The Wye tour, or Gilpin on the Wye

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Page 21 - There is an easy ascent to the top, and the view far preferable to that on Castle-hill (which you remember) because this is lower and nearer to the Lake: for I find all points that are much elevated spoil the beauty of the valley, and make its parts (which are not large) look poor and diminutive.
Page 48 - ... on the left, and is the .grand feature of the view. It is not a broad fractured face of rock; but. rather a woody hill, from which large rocky projections in two or three places, burst out, rudely hung with twisting branches and...
Page 27 - Nature is always great in design, but unequal in composition. She is an admirable colourist; and can harmonize her tints with infinite variety, and inimitable beauty: but is seldom so correct in composition, as to produce an harmonious whole. Either the foreground, or the background, is disproportioned: or some awkward line runs across the piece: or a tree is illplaced: or a bank is formal: or something, or other is not exactly what it should be.
Page 13 - ... a greater rapidity, and more agitation to a certain degree are animating; but in excess, instead of wakening, they alarm the senses; the roar and the rage of a torrent, its force, its violence, its impetuosity, tend to inspire terror; that terror, which, whether as cause or effect, is so nearly allied to sublimity...
Page 49 - Teurist, p 4:37, twisting branches and shaggy furniture, which, like mane round the lion's head, give a more savage air to these wild exhibitions of nature. Near the top, a pointed fragment of solitary rock, rising above the rest, has rather a fantastic appearance ; but it is not without its effect in marking the scene. — A great master in landscape has adorned an imaginary view with a circumstance exactly similar.
Page 36 - Rure-dean-church unfolds itself next; which is a scene of great grandeur. Here, both sides of the river are steep, and both woody; but in one the woods are intermixed with rocks. The deep umbrage of the forest of Dean occupies the front; and the spire of the church rises among the trees. The reach of the river, which exhibits this scene, is long; and, of...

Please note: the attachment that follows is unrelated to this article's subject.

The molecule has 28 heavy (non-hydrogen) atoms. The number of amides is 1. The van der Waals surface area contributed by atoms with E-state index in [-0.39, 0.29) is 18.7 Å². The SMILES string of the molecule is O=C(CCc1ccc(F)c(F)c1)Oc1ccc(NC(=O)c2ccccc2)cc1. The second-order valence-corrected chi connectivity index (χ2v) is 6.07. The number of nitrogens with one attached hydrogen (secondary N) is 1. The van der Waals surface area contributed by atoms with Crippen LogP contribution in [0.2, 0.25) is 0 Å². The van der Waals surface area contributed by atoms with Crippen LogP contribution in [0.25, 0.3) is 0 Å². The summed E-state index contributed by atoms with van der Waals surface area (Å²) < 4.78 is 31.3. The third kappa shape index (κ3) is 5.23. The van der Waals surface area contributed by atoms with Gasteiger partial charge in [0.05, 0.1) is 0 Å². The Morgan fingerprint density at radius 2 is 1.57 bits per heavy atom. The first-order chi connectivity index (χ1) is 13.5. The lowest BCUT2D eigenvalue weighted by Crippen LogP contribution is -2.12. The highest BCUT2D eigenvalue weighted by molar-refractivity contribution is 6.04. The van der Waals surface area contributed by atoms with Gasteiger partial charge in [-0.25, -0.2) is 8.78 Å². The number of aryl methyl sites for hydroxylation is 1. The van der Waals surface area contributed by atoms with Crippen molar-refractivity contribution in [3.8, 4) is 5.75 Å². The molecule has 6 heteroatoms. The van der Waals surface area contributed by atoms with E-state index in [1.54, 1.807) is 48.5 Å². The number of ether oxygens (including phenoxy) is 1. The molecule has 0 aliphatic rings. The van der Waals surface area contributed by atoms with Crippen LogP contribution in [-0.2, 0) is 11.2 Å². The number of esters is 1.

Page 74 - A more pleasing retreat could not easily be found. The woods and glades intermixed; the winding of the river; the variety of the ground; the splendid ruin, contrasted with the objects of nature; and the elegant line formed by the summits of the hills, which include the whole; make all together a very enchanting piece of scenery.
Page 170 - He sat in the hall of his shells in Lochlin's woody land. He called the grey-haired Snivan, that often sung round the circle of Loda : when the stone of power heard his voice, and battle turned in the field of the valiant ! "Go, grey-haired Snivan," Starno said, "go to Ardven's sea-surrounded rocks.
Page 51 - ... ore, with coal, and with cinders; the fuel for it is brought down a path, worn into steps, narrow and steep, and winding among precipices, and near it is an open space of barren moor, about which are scattered the huts of the workmen.
Page 12 - ... a .gloom, which no art can dissipate, nor even the sunshine disperse. A gently murmuring rill, clear and shallow, just gurgling, just dimpling, imposes silence, suits with solitude, and leads to meditation...

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